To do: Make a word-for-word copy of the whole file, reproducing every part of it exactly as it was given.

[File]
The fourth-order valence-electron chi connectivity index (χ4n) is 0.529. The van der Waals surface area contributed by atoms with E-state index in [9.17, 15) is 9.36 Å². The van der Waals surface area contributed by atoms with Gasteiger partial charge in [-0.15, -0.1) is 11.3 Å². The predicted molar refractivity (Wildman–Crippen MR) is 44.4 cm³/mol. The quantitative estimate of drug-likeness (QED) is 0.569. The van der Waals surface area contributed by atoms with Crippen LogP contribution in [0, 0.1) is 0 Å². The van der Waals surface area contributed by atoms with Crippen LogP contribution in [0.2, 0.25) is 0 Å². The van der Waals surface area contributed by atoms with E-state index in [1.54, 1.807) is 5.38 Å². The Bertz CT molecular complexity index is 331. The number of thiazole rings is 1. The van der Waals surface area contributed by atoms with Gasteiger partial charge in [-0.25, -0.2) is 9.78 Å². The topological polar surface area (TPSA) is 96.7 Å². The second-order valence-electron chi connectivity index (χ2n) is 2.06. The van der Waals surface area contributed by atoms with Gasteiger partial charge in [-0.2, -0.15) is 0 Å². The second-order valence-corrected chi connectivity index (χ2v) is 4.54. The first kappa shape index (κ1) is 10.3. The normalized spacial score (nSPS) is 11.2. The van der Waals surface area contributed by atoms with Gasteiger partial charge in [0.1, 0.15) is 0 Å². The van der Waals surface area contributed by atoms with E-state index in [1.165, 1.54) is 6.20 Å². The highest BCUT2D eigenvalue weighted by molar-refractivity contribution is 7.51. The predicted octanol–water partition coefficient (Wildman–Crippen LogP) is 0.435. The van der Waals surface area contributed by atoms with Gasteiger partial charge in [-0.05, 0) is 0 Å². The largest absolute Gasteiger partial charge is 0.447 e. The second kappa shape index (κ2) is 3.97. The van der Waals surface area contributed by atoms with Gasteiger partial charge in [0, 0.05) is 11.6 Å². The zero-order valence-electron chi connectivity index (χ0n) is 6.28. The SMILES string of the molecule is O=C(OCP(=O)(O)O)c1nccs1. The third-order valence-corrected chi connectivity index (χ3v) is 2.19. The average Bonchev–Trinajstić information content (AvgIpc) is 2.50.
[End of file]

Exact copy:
The fourth-order valence-electron chi connectivity index (χ4n) is 0.529. The van der Waals surface area contributed by atoms with E-state index in [9.17, 15) is 9.36 Å². The van der Waals surface area contributed by atoms with Gasteiger partial charge in [-0.15, -0.1) is 11.3 Å². The predicted molar refractivity (Wildman–Crippen MR) is 44.4 cm³/mol. The quantitative estimate of drug-likeness (QED) is 0.569. The van der Waals surface area contributed by atoms with Crippen LogP contribution in [0, 0.1) is 0 Å². The van der Waals surface area contributed by atoms with Crippen LogP contribution in [0.2, 0.25) is 0 Å². The van der Waals surface area contributed by atoms with E-state index in [1.54, 1.807) is 5.38 Å². The Bertz CT molecular complexity index is 331. The number of thiazole rings is 1. The van der Waals surface area contributed by atoms with Gasteiger partial charge in [-0.25, -0.2) is 9.78 Å². The topological polar surface area (TPSA) is 96.7 Å². The second-order valence-electron chi connectivity index (χ2n) is 2.06. The van der Waals surface area contributed by atoms with Gasteiger partial charge in [-0.2, -0.15) is 0 Å². The second-order valence-corrected chi connectivity index (χ2v) is 4.54. The first kappa shape index (κ1) is 10.3. The normalized spacial score (nSPS) is 11.2. The van der Waals surface area contributed by atoms with Gasteiger partial charge in [0.1, 0.15) is 0 Å². The van der Waals surface area contributed by atoms with E-state index in [1.165, 1.54) is 6.20 Å². The highest BCUT2D eigenvalue weighted by molar-refractivity contribution is 7.51. The predicted octanol–water partition coefficient (Wildman–Crippen LogP) is 0.435. The van der Waals surface area contributed by atoms with Gasteiger partial charge in [-0.05, 0) is 0 Å². The largest absolute Gasteiger partial charge is 0.447 e. The second kappa shape index (κ2) is 3.97. The van der Waals surface area contributed by atoms with Gasteiger partial charge in [0, 0.05) is 11.6 Å². The zero-order valence-electron chi connectivity index (χ0n) is 6.28. The SMILES string of the molecule is O=C(OCP(=O)(O)O)c1nccs1. The third-order valence-corrected chi connectivity index (χ3v) is 2.19. The average Bonchev–Trinajstić information content (AvgIpc) is 2.50.